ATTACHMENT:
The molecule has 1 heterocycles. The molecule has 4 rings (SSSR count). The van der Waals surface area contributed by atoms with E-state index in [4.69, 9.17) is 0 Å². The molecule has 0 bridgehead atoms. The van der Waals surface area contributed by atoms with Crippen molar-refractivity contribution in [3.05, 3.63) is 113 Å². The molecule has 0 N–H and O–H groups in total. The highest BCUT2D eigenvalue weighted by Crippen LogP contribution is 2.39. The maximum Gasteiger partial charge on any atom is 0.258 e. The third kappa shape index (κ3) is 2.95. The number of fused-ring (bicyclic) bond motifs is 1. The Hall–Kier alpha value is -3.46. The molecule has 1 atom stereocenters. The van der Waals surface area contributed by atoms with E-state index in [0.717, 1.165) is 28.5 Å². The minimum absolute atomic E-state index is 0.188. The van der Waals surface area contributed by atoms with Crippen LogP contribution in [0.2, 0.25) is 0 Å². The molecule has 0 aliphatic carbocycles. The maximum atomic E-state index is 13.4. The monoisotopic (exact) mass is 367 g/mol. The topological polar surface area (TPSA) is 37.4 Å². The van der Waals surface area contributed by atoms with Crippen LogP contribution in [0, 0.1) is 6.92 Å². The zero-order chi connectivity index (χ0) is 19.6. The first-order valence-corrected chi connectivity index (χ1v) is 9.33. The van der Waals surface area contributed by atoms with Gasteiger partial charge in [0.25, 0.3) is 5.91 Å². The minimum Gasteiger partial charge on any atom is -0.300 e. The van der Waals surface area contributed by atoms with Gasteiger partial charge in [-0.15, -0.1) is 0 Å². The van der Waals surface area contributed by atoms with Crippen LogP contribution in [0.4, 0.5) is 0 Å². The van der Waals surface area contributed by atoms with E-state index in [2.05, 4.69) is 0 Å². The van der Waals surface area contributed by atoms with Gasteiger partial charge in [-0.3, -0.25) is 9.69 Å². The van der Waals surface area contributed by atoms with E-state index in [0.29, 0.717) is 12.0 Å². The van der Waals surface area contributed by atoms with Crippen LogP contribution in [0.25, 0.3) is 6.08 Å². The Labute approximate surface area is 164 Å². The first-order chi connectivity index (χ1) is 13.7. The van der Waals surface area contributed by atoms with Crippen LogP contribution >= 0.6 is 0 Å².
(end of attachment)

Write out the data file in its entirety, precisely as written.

The molecule has 1 heterocycles. The molecule has 4 rings (SSSR count). The van der Waals surface area contributed by atoms with E-state index in [4.69, 9.17) is 0 Å². The molecule has 0 bridgehead atoms. The van der Waals surface area contributed by atoms with Crippen molar-refractivity contribution in [3.05, 3.63) is 113 Å². The molecule has 0 N–H and O–H groups in total. The highest BCUT2D eigenvalue weighted by Crippen LogP contribution is 2.39. The maximum Gasteiger partial charge on any atom is 0.258 e. The third kappa shape index (κ3) is 2.95. The number of fused-ring (bicyclic) bond motifs is 1. The Hall–Kier alpha value is -3.46. The molecule has 1 atom stereocenters. The van der Waals surface area contributed by atoms with E-state index in [0.717, 1.165) is 28.5 Å². The minimum absolute atomic E-state index is 0.188. The van der Waals surface area contributed by atoms with Crippen LogP contribution in [0.2, 0.25) is 0 Å². The molecule has 0 aliphatic carbocycles. The maximum atomic E-state index is 13.4. The monoisotopic (exact) mass is 367 g/mol. The topological polar surface area (TPSA) is 37.4 Å². The van der Waals surface area contributed by atoms with Crippen LogP contribution in [0, 0.1) is 6.92 Å². The zero-order chi connectivity index (χ0) is 19.6. The first-order valence-corrected chi connectivity index (χ1v) is 9.33. The van der Waals surface area contributed by atoms with Gasteiger partial charge in [0.25, 0.3) is 5.91 Å². The minimum Gasteiger partial charge on any atom is -0.300 e. The van der Waals surface area contributed by atoms with Gasteiger partial charge in [-0.15, -0.1) is 0 Å². The van der Waals surface area contributed by atoms with Crippen LogP contribution in [0.4, 0.5) is 0 Å². The van der Waals surface area contributed by atoms with E-state index in [2.05, 4.69) is 0 Å². The van der Waals surface area contributed by atoms with Gasteiger partial charge in [-0.3, -0.25) is 9.69 Å². The van der Waals surface area contributed by atoms with E-state index in [0.29, 0.717) is 12.0 Å². The van der Waals surface area contributed by atoms with Crippen LogP contribution in [0.25, 0.3) is 6.08 Å². The Labute approximate surface area is 164 Å². The first-order chi connectivity index (χ1) is 13.7. The van der Waals surface area contributed by atoms with Crippen LogP contribution >= 0.6 is 0 Å².